Cyclaman Mite on AV plants question

vickster257(Z7aNJ)January 25, 2008

Hi everyone,

How can I detect if the leaves on a few of my plants have cyclaman mite? Symptoms I notice are some of the leaves are gradually turning grayish and are drying out rapidly from the edges down to the petiole. Also, a few I think are getting root rot. Are there any other symptoms which I should recognize if in fact it is cyclaman mite? Destroy the plant or is there a formula to correct it?

Thanks, Vicki

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robitaillenancy1(zone 5)

Mite symptoms are CENTERS turning yellowish or "off color" then gray. Center is tight. Petioles are thicker. Plant is hairier. Leaves are brittle and turn down if broad mite has attacked, turn up if cyclamen mite has attacked.

You have described 1. a natural occurance of older leaves drying and dying, or 2. root rot.

Check your roots. Healthy roots are white. Dead or dying roots (root rot) is brown.

Loosen most of the soil around the roots, pull or cut off about 1/3 of the rootball. Put plant into pot and add fresh soil. Watch watering which is the cause of root rot.


    Bookmark   January 25, 2008 at 9:10AM
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Thanks, Nancy, for your feedback on cyclamin mites symptoms; I don't see any evidence of a hard center, etc. which you described on my violets, yet, many leaves are getting gray and the stems are mushy--that could be overwatering and these plants are in the two piece ceramic pots. I lifted a few of them out of the water to dry out somewhat and check them again. I suppose as they become older, the leaves will dry and drop off. Most of the plants look good now but a few need constant checking.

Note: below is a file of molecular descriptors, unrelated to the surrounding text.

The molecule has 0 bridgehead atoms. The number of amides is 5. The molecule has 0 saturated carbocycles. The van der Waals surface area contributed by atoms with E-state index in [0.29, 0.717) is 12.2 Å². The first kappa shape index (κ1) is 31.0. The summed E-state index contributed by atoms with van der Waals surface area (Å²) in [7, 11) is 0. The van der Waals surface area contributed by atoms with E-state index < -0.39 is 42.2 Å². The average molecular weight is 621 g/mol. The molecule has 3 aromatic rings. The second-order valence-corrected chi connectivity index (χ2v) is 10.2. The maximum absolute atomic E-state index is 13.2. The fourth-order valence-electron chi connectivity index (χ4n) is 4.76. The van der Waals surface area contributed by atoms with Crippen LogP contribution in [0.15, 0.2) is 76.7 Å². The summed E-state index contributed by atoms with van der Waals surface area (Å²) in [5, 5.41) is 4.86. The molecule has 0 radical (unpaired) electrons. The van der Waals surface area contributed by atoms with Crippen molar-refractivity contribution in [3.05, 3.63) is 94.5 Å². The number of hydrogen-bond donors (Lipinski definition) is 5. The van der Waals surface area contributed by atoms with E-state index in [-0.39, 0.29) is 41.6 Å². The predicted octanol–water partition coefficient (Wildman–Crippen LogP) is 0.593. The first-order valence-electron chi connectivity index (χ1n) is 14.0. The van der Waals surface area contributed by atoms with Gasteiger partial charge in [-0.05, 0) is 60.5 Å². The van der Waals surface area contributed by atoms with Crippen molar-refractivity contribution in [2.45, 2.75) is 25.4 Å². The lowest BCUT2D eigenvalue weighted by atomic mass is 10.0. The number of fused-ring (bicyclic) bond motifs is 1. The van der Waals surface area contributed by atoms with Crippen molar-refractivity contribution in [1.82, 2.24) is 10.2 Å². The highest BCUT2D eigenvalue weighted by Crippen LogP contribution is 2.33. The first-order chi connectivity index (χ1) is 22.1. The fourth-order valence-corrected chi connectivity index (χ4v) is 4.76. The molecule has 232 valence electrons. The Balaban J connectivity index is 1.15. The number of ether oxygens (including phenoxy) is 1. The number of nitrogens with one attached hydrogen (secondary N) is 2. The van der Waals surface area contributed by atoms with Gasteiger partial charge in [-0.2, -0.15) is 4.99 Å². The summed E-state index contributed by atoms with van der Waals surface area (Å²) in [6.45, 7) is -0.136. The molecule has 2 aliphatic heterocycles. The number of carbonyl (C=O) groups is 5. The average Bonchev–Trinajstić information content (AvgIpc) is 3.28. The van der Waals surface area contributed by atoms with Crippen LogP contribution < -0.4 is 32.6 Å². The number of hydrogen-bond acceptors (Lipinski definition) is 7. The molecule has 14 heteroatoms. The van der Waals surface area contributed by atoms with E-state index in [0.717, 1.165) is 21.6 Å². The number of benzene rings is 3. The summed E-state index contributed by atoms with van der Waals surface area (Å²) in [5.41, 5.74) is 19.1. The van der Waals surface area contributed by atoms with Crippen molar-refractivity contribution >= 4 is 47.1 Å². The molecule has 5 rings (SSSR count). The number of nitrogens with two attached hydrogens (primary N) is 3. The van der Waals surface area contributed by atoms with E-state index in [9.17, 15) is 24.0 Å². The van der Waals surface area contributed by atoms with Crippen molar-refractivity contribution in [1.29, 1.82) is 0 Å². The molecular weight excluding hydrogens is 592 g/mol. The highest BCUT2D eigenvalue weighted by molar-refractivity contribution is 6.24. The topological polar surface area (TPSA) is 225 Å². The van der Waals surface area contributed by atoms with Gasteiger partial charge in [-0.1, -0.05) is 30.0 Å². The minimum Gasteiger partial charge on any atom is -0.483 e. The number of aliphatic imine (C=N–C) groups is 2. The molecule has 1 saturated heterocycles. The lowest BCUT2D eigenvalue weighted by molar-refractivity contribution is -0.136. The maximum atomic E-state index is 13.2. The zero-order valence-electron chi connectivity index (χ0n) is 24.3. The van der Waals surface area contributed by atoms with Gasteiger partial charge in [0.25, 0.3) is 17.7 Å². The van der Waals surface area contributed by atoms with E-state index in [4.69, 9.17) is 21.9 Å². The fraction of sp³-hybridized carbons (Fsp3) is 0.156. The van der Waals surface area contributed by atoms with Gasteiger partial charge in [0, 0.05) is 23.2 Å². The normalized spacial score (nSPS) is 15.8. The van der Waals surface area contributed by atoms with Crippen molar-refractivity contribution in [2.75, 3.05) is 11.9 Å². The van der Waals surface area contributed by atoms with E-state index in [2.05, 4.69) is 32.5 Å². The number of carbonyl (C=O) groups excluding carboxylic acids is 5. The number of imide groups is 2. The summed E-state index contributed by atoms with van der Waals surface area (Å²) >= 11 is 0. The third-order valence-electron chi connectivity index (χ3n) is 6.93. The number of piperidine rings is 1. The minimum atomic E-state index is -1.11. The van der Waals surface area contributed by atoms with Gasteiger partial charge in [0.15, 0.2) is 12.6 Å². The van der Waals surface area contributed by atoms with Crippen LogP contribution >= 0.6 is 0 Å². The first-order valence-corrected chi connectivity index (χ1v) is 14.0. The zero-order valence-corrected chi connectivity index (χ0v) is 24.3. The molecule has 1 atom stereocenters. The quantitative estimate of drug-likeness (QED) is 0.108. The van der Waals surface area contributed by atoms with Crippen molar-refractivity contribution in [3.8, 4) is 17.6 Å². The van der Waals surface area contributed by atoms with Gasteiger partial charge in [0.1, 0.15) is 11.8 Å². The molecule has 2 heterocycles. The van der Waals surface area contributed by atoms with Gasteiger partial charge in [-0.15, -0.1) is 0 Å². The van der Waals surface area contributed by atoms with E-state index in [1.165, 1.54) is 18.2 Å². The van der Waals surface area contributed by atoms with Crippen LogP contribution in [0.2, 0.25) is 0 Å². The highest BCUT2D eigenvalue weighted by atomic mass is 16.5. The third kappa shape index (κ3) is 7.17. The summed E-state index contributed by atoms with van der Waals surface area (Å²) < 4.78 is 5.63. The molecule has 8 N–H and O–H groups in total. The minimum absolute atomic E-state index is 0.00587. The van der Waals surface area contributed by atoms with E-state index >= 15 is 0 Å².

Which type of pot would you recommend for the African Violets and which do you have greater success with?


    Bookmark   January 26, 2008 at 11:27AM
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My 2 cents worth on pots....plastic is cheapest, comes in many sizes, and is one of the few pots that comes in a squatty shape called an azalea pot. These pots work very well with AVs because of the shallow root system, and they do like to be a little rootbound.

Very few experienced growers use the two part ceramic pots. You can't leach them, the porosity will vary from pot to pot, and salts can build up on the top of the soil.


    Bookmark   January 26, 2008 at 9:27PM
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Thanks Barbara for your opinion on the use of ceramic pots although I have been quite successful so far with their use. Also, I do use the azalea pots for my smaller plants and they work well.

I also am able to leach the soil in between fertilizing by watering with warm tap water every 6 weeks or so.


    Bookmark   January 27, 2008 at 11:50AM
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robitaillenancy1(zone 5)

I prefer the ordinary plastic pots.

You may keep your plant in the self watering container if you lighten the soil. Add much more perlite and see if it takes on less water.


    Bookmark   January 27, 2008 at 3:24PM
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I usually add more perlite to the soil when replanting in a self watering container and it works out well. I am still having more gray leaves on a few plants so am watching a few plants diligently now. I certainly would not want to lose any of them. Vicki

    Bookmark   January 31, 2008 at 12:20PM
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